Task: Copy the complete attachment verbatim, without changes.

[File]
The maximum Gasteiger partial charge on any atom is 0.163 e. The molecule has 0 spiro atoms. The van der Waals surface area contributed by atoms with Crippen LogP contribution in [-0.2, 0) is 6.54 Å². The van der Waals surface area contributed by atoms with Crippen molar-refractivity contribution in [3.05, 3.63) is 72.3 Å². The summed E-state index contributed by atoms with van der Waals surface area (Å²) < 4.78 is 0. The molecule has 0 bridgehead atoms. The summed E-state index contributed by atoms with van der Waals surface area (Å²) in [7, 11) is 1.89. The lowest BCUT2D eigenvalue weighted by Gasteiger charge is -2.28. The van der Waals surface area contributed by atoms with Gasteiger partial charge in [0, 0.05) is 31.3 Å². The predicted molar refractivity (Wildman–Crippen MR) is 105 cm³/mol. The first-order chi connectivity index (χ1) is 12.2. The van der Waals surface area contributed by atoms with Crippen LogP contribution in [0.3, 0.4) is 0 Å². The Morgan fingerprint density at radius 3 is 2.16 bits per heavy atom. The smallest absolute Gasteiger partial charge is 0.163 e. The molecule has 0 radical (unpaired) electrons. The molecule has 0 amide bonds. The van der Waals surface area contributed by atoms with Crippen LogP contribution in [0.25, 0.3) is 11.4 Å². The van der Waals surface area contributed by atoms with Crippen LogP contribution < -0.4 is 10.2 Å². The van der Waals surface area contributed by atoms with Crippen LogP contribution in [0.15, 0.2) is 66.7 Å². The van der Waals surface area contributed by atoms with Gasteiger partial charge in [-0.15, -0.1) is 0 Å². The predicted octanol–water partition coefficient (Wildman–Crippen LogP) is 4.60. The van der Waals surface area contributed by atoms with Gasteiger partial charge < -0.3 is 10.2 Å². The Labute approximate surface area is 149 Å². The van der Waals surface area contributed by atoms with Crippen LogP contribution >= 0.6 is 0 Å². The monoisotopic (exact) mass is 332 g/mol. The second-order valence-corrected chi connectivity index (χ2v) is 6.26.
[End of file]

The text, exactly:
The maximum Gasteiger partial charge on any atom is 0.163 e. The molecule has 0 spiro atoms. The van der Waals surface area contributed by atoms with Crippen LogP contribution in [-0.2, 0) is 6.54 Å². The van der Waals surface area contributed by atoms with Crippen molar-refractivity contribution in [3.05, 3.63) is 72.3 Å². The summed E-state index contributed by atoms with van der Waals surface area (Å²) < 4.78 is 0. The molecule has 0 bridgehead atoms. The summed E-state index contributed by atoms with van der Waals surface area (Å²) in [7, 11) is 1.89. The lowest BCUT2D eigenvalue weighted by Gasteiger charge is -2.28. The van der Waals surface area contributed by atoms with Gasteiger partial charge in [0, 0.05) is 31.3 Å². The predicted molar refractivity (Wildman–Crippen MR) is 105 cm³/mol. The first-order chi connectivity index (χ1) is 12.2. The van der Waals surface area contributed by atoms with Crippen LogP contribution in [0.3, 0.4) is 0 Å². The Morgan fingerprint density at radius 3 is 2.16 bits per heavy atom. The smallest absolute Gasteiger partial charge is 0.163 e. The molecule has 0 radical (unpaired) electrons. The molecule has 0 amide bonds. The van der Waals surface area contributed by atoms with Crippen LogP contribution in [0.25, 0.3) is 11.4 Å². The van der Waals surface area contributed by atoms with Crippen LogP contribution < -0.4 is 10.2 Å². The van der Waals surface area contributed by atoms with Crippen LogP contribution in [0.15, 0.2) is 66.7 Å². The van der Waals surface area contributed by atoms with Gasteiger partial charge in [-0.15, -0.1) is 0 Å². The predicted octanol–water partition coefficient (Wildman–Crippen LogP) is 4.60. The van der Waals surface area contributed by atoms with Gasteiger partial charge < -0.3 is 10.2 Å². The Labute approximate surface area is 149 Å². The van der Waals surface area contributed by atoms with Crippen LogP contribution >= 0.6 is 0 Å². The monoisotopic (exact) mass is 332 g/mol. The second-order valence-corrected chi connectivity index (χ2v) is 6.26.